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Glee: Dream On Review

Hi everyone and welcome to another week of Glee. We're quickly bearing down to the end of the back nine order of the first season. This episode was a double treat as some of the Doctor Horrible team came by. Joss Whedon directed and Dr. Horrible himself Neil Patrick Harris guest starred as Bryan Ryan a school board member who's charged with cutting the budgets.

The theme of the episode was simple enough - dreams. Several of the characters had to face the idea that their dreams either had not or will not come true; at least not in the manner they initially thought. Sometimes the dream needs to be molded to fit the reality. The coach of Vocal Adrenaline is revealed as being Rachel's mother. She pushes Jesse to help drop hints so that she will seek her out. Artie still struggles with his disability and gives us both a heart wrenching moment when he face plants into the ground and a lighter hearted dream sequence with his "Safety Dance" number. The quiet moment when the sequence ends and he rejoins reality is all too telling.

If you haven't seen the episode, please do. I'd rather let the story speak for itself on this one. I do however wish to comment on the execution of the episode. I think they finally found the balance that so many episodes were seeking. Less characters were involved but their impact was more powerful. The story was told at a better pace without a lot of quick juggling between scenes. The cast performed brilliantly and the numbers were solid. Were there show stoppers? Dream On was arguably one of the more brilliant numbers and it involved only 2 people. Was there a "Don't Stop Believing" moment? Not really. Instead of the grand slam of a "Don't Stop Believing" number, we were given several solid home runs. I'd like to see more episodes like these where the impact of the episode does lie in a gimmick theme like the Madonna episode; which mind you I loved but feel that it can't be done all the time. Episodes like this make the spine of the show. Let the musical soliloquies have more impact like "I Dreamed a Dream". Not everything needs to be an extremely stylized number that might pull itself out of the context of the show.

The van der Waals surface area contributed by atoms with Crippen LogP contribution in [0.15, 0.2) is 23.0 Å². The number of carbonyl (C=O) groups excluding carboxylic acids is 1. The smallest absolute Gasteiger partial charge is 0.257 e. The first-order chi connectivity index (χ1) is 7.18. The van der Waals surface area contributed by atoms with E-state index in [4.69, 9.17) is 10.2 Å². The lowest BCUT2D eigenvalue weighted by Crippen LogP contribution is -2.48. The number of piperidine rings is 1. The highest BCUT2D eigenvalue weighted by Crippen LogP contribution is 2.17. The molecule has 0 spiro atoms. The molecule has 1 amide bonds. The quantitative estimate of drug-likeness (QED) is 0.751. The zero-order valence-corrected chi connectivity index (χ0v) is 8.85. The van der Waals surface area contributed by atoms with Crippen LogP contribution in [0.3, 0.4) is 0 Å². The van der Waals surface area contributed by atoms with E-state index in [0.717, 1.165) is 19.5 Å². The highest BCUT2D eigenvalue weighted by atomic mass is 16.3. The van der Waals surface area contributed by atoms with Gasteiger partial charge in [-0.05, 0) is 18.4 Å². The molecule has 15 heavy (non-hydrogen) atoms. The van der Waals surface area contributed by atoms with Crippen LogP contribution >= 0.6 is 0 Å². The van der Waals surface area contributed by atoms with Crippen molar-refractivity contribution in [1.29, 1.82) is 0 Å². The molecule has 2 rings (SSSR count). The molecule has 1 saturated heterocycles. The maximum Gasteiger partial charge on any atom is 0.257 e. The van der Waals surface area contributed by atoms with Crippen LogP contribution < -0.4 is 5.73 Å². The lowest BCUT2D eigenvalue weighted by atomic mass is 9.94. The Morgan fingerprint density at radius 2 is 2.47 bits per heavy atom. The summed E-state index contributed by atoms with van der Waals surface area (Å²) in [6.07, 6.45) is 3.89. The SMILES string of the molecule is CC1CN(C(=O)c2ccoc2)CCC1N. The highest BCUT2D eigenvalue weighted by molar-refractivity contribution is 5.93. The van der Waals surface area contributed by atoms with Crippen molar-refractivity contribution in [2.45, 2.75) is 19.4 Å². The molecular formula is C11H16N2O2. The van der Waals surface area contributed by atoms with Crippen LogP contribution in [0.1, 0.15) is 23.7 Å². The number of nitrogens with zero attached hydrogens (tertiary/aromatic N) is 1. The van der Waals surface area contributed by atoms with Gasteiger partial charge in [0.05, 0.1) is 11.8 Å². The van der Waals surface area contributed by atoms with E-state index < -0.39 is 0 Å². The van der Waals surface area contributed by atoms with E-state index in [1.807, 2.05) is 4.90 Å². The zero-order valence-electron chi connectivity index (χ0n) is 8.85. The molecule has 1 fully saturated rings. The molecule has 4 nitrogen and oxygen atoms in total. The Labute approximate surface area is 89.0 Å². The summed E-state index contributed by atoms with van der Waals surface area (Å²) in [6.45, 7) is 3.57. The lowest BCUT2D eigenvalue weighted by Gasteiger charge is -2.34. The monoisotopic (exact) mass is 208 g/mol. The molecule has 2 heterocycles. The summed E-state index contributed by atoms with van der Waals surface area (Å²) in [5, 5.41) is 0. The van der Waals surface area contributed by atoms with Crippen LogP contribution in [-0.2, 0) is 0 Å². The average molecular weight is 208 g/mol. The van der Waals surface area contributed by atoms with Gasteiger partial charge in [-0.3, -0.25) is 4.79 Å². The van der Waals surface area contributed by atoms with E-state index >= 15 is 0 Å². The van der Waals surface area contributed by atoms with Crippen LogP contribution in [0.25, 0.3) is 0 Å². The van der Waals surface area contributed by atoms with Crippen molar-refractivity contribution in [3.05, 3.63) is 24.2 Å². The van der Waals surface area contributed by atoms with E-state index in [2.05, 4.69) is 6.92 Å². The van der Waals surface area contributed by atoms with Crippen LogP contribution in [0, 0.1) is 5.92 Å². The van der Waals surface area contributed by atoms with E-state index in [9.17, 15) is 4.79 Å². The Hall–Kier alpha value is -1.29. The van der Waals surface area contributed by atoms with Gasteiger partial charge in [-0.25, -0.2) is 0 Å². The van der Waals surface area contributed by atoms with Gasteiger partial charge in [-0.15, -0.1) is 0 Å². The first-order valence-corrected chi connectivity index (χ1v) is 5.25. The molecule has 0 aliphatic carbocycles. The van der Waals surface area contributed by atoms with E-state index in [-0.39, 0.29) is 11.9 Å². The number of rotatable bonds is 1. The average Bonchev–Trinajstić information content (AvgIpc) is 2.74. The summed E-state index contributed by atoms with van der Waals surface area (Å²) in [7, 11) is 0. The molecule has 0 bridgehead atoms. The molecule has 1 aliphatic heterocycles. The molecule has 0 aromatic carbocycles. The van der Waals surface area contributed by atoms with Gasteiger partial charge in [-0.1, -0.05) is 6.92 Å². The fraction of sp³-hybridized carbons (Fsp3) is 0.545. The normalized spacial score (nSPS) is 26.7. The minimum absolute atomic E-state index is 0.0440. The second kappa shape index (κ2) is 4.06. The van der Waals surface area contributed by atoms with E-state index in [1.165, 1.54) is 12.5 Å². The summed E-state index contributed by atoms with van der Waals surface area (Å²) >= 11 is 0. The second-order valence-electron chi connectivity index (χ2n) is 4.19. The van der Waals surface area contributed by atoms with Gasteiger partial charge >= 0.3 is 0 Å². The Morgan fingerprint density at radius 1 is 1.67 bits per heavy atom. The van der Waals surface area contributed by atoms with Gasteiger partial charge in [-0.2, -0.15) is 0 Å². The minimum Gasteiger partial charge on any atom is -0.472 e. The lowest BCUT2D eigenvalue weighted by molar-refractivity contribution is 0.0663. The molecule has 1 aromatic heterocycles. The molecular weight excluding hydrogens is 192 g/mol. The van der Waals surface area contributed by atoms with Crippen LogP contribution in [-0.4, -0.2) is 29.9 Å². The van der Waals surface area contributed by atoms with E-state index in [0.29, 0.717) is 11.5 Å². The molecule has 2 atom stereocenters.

I've readily admitted not being the largest Joss Whedon fan as I've had a real love/hate relationship with his work but I thought his directing was brilliant and the extra subtext he brings into each scene made the episode one of the best they've had in the entire series. The strength of this episode was in the storytelling. Some of the other episodes felt a little like Rachel Berry's "Run Joey Run" video.

Dream On? This episode did just that for me. I dream of a series with many episodes of this strength and balance for the future.

- Zorba The Gleek

Posted by Zorba the Gleek on May 19, 2010 8:32 AM
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